New Bankruptcy Opinion: IN RE TRIPLE A & R CAPITAL INVESTMENT INC. – Bankr. Court, D. Puerto Rico, 2015


Case No. 14-04744.

United States Bankruptcy Court, D. Puerto Rico,

March 9, 2015.


BRIAN K. TESTER, Bankruptcy Judge.

Before the Court is Debtor’s Motion For Stay Pending Appeal filed pursuant to the provisions of Federal Rule of Bankruptcy Procedure 8005 [1] [Dkt. No. 84]; PRLP 2011 Holdings, Inc.’s Opposition [Dkt. No. 94]; Debtor’s Reply [Dkt. No. 99]; Amended Debtor’s Reply [Dkt. No. 101]; and PRLP 2011 Holdings, Inc.’s Sur-Reply [Dkt. No. 105]. For the reasons stated herein, the Debtor’s Motion For Stay Pending Appeal is hereby DENIED.

Former Federal Rule of Bankruptcy Procedure 8005 provides in relevant part as follows:

A motion for a stay of the judgment, order, or decree of a bankruptcy judge, for approval of a supersedeas bond, or for other relief pending appeal must ordinarily be presented to the bankruptcy judge in the first instance. Notwithstanding Rule 7062 but subject to the power of the district court and the bankruptcy appellate panel reserved hereinafter, the bankruptcy judge may suspend or order the continuation of other proceedings in the case under the Code or make any other appropriate order during the pendency of an appeal on such terms as will protect the rights of all parties in interest.

The standards for granting stays pending appeal in the bankruptcy context are well established. A court has substantial discretion under Rule 8005 to grant (or deny) a stay pending appeal on such terms as it may deem appropriate, subject to an abuse of discretion standard of review. In re Target Graphics, Inc., 372 B.R. 866 (E.D.Tenn. 2007) . The motion for a stay pending appeal follows the same standard as any motion for stay, which is in the nature of a preliminary injunction and will only be granted upon a showing that: (1) the petitioner is likely to prevail on the merits of its appeal; (2) that without a stay, the petitioner will suffer irreparable injury; (3) that other interested parties will suffer no substantial harm; and (4) that the public interest will not be harmed by the granting of the stay. 6 Lawrence P. King, Collier Bankruptcy Practice Guide, ¶ 117.11[2] at page 117-36 (Matthew Bender 2005). If a party fails to satisfy any one of the four requirements for a stay pending appeal, then the court will be acting within its discretion to deny the stay. In re Dakota Rail, Inc., 111 B.R. 818, 820 (Bankr.D.Minn.1990) .

In their Motion for Stay and subsequent Replies, Debtor fails to effectively address the requisite factors. Regarding petitioners likelihood to succeed on the merits, Debtor relies on the argument that if a pre petition waiver is invalid, a post petition ratification would be invalid as well. This argument was considered by the court in its Opinion and Order [Dkt. No. 67], and found to be without merit. Debtor does not state any grounds with particularity upon which the requested relief is based. Furthermore, Debtor does not argue the specific basis upon which the appellate court will conclude reversal is appropriate. “The sine qua non of this four-part inquiry is likelihood of success on the merits: if the moving party cannot demonstrate that he is likely to succeed in his quest, the remaining factors become matters of idle curiosity.” Esso Standard Oil Co. v. Monroig Zayas, 445 F3d. 13 (1st Cir. 2006) citing New Comm Wireless Servs., Inc. v. SprintCom, Inc., 287 F.3d 1, 9 (1st Cir. 2002) ; Ross-Simons of Warwick, Inc. v. Baccarat, Inc., 102 F.3d 12, 15 (1st Cir.1996) ; Weaver v. Henderson, 984 F.2d 11, 12 (1st Cir. 1993) . “[W]hat matters . . . is not the raw amount of irreparable harm [a] party might conceivably suffer, but rather the risk of such harm in light of the party’s chance of success on the merits.” Puerto Rico Hospital Supply, Inc. v. Boston Scientific Corp., 426 F.3d 503, 507 n.1 (1st Cir. 2005) .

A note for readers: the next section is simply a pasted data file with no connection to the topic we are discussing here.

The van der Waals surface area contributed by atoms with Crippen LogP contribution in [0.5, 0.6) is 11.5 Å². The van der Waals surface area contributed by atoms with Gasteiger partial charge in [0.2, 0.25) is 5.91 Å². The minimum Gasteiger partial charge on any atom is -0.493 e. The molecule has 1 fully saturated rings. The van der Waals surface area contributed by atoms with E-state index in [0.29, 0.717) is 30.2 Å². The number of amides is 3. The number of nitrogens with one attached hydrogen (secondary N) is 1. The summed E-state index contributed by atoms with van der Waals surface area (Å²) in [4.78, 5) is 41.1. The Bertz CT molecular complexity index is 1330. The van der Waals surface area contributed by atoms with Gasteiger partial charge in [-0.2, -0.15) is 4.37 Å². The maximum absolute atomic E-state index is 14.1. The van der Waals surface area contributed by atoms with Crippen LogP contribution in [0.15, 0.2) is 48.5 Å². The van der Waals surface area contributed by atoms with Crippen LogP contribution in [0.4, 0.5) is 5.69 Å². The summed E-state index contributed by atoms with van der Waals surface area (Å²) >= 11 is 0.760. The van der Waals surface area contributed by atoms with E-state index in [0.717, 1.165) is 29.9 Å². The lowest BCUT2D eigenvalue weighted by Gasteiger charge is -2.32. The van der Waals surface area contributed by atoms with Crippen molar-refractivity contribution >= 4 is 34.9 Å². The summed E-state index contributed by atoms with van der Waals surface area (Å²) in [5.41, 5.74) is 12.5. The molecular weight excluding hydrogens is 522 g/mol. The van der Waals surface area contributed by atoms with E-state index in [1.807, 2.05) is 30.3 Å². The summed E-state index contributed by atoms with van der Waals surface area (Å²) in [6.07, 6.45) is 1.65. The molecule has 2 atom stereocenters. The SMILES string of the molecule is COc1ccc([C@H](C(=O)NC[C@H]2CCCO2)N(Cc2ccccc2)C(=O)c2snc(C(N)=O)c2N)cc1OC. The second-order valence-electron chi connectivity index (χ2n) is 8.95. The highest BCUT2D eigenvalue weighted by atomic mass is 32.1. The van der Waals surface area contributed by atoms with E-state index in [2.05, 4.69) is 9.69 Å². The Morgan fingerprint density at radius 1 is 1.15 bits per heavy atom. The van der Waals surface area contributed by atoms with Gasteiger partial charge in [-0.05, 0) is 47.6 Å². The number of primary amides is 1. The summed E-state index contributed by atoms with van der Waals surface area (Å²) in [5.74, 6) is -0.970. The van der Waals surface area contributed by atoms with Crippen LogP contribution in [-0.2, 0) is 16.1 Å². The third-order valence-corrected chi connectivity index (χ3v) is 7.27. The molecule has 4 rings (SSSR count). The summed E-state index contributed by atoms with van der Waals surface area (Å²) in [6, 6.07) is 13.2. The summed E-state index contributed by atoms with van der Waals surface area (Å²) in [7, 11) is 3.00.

As to the other factors, Debtor bases the irreparable harm on the loss of the real estate at the center of this dispute. Without this property, Debtor argues, reorganization and the appeal itself would become moot. However, the record of the case reflects that this real estate has no equity and is fully encumbered by creditor PRLP 2011 Holdings, Inc. Accordingly, the loss of the real estate is inevitable and no surprise because Debtor has no equity in the property. Further, in the event that somehow Debtor suffers any injury, the harm could easily be repaired with monetary damages Thus, the irreparable injury factor is also nonexistent.

Having failed to meet two of the factors needed to obtain a stay, judicial economy dictates that the court ends its analysis here. The controversy over the posting of a bond will likewise not be addressed as that issue becomes moot with the denial of Debtor’s petition.


[1] Federal Rule of Bankruptcy Procedure 8005 was amended on December 1, 2014, with the applicable Rule now 1being Rule 8007. The Debtor’s Motion for Stay Pending Appeal was filed before the Rules were amended, therefore former Rule 8005 is applicable in this instance. All references made to Rule 8005 in this Opinion and Order is to the pre December 1, 2014 Rule.

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